The Kwajalein Atoll is a ring-shaped coral formation in the Republic of the Marshall Islands. The largest and southernmost island in the atoll is Kwajalein, home to Bucholz Army Airfield. It’s been in the possession of the United States since World War II, following a fierce battle with Japanese forces.

Japanese control of Kwajalein following World War I

Upon the outbreak of World War I , Japan joined forces with the Triple Entente, which included the United Kingdom, Russia and France. It seized the Marshall Islands with little resistance, and in 1922 was given control of the region under the League of Nations’ South Seas Mandate .

Aerial view of Kwajalein Island

Prior to the start of the Pacific War, Kwajalein Atoll primarily saw Japanese settlement from traders and their families, who lived among island natives. Korean forced laborers were also sent to the Marshall Islands, following Japan’s colonialism efforts in Korea. It’s believed around 10,000 were sent to the islands prior to the war.

Japan bolsters its defenses after Pearl Harbor

Prior to the Japanese attack on Pearl Harbor on December 7, 1941, military defenses on Kwajalein were meager at best. Efforts were made to bolster them following a series of raids by the USS Enterprise (CV-6) on the airfield at Roi-Namur, north of Kwajalein, and merchant ships in Carlos Pass.

The Japanese had its forced laborers build new military facilities across the atoll. As the US continued its bombing of the region, these laborers were also tasked with repairing any damage. In early 1943, additional Japanese ground and naval forces were sent to Kwajalein from the Manchurian front . However, they were young and poorly trained, which, paired with attacks on supply ships, meant many perished from malnutrition and tropical illnesses.

US Infantry soldiers inspect a Japanese bunker

Kwajalein became known as “Execution Island,” due to the treatment of forced laborers and the killing of prisoners of war held at its POW camp. Many were not registered with the Red Cross and were forced to serve as test subjects for the Imperial Japanese Army’s use of biological warfare agents.

US success during the Battle of Kwajalein

In 1943, US Navy Admiral Chester Nimitz proposed the military change its approach in the Pacific Theater. The Japanese were continuing to score crucial victories, leading Nimitz to suggest the US launch a series of amphibious assaults on select Japanese-held islands – “island-hopping” – on their way toward the Philippines and, later, Japan itself.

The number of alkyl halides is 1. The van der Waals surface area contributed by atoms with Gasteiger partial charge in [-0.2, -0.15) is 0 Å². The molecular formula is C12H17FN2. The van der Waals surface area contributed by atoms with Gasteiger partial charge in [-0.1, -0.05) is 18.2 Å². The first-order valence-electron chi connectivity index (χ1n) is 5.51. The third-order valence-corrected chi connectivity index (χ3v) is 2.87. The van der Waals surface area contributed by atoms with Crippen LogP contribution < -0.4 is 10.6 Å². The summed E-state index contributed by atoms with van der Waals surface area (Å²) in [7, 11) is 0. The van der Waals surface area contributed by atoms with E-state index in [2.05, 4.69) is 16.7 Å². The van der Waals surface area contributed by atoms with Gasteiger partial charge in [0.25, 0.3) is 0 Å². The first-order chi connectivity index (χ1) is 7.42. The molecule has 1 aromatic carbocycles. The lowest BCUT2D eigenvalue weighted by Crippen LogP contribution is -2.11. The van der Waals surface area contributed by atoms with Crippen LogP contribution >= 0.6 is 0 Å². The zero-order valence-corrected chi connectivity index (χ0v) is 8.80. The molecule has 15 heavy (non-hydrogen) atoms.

7th Infantry Division soldiers sitting in a foxhole

On January 31, 1944, using lessons learned during the deadly Battle of Tarawa in November 1943, the American forces launched an attack on Kwajalein Atoll, later known as the Battle of Kwajalein. The 7th Infantry Division, spearheaded by the 111th Infantry Regiment, led an amphibious assault on Kwajalein, while the 4th Marine Division did the same on Roi-Namur.

The next day, Kwajalein became the target of the most concentrated bombardment of the Pacific War, with an estimated 36,000 shells striking the island from naval ships and ground artillery. B-24 Liberators also conducted an aerial bombardment.

7th Infantry Division soldiers lying in wait

While the Marines were able to capture Roi during the first day of fighting and Namur by noon on the next, Kwajalein took longer to secure. It wasn’t until February 4 that US troops felt confident they had subdued the Japanese, and it took another two days for them to lay claim on Kwajalein, along with the rest of the Marshall Islands.

US occupation of Kwajalein following the battle

Following their victory over the Japanese, the US military turned Kwajalein into Bucholz Army Airfield and used it as a staging area for future operations. The atoll was in a strategic position, allowing bombers to attack enemy targets in the Marshall Islands, therefore isolating Japanese-held outposts that had been skipped over during the campaign.

B-24 Liberators parked along a runway